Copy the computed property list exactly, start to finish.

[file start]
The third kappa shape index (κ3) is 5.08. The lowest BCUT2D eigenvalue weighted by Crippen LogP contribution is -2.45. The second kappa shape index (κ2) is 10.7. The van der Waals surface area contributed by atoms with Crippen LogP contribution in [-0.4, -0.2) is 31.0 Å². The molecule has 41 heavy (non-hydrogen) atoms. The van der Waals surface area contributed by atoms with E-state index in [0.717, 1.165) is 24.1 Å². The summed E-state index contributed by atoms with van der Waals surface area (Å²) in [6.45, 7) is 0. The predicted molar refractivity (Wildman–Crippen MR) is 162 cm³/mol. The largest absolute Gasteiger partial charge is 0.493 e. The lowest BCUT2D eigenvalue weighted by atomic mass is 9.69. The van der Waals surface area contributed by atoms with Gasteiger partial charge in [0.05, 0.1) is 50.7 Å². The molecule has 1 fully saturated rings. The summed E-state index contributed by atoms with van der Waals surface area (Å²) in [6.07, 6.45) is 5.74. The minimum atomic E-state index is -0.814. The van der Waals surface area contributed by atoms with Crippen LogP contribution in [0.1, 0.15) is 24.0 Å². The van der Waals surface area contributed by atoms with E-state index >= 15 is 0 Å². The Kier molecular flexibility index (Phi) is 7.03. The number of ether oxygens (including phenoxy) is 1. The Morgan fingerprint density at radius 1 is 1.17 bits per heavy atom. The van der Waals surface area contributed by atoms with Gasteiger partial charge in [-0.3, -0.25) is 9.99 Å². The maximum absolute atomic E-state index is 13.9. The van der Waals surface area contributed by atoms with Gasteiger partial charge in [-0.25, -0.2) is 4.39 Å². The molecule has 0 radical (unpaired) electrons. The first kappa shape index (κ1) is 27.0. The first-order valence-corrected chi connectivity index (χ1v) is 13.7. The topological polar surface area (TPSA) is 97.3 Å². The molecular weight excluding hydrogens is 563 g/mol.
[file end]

The third kappa shape index (κ3) is 5.08. The lowest BCUT2D eigenvalue weighted by Crippen LogP contribution is -2.45. The second kappa shape index (κ2) is 10.7. The van der Waals surface area contributed by atoms with Crippen LogP contribution in [-0.4, -0.2) is 31.0 Å². The molecule has 41 heavy (non-hydrogen) atoms. The van der Waals surface area contributed by atoms with E-state index in [0.717, 1.165) is 24.1 Å². The summed E-state index contributed by atoms with van der Waals surface area (Å²) in [6.45, 7) is 0. The predicted molar refractivity (Wildman–Crippen MR) is 162 cm³/mol. The largest absolute Gasteiger partial charge is 0.493 e. The lowest BCUT2D eigenvalue weighted by atomic mass is 9.69. The van der Waals surface area contributed by atoms with Gasteiger partial charge in [0.05, 0.1) is 50.7 Å². The molecule has 1 fully saturated rings. The summed E-state index contributed by atoms with van der Waals surface area (Å²) in [6.07, 6.45) is 5.74. The minimum atomic E-state index is -0.814. The van der Waals surface area contributed by atoms with Crippen LogP contribution in [0.1, 0.15) is 24.0 Å². The van der Waals surface area contributed by atoms with E-state index >= 15 is 0 Å². The Kier molecular flexibility index (Phi) is 7.03. The number of ether oxygens (including phenoxy) is 1. The Morgan fingerprint density at radius 1 is 1.17 bits per heavy atom. The van der Waals surface area contributed by atoms with Gasteiger partial charge in [-0.3, -0.25) is 9.99 Å². The maximum absolute atomic E-state index is 13.9. The van der Waals surface area contributed by atoms with Gasteiger partial charge in [-0.25, -0.2) is 4.39 Å². The molecule has 0 radical (unpaired) electrons. The first kappa shape index (κ1) is 27.0. The first-order valence-corrected chi connectivity index (χ1v) is 13.7. The topological polar surface area (TPSA) is 97.3 Å². The molecular weight excluding hydrogens is 563 g/mol.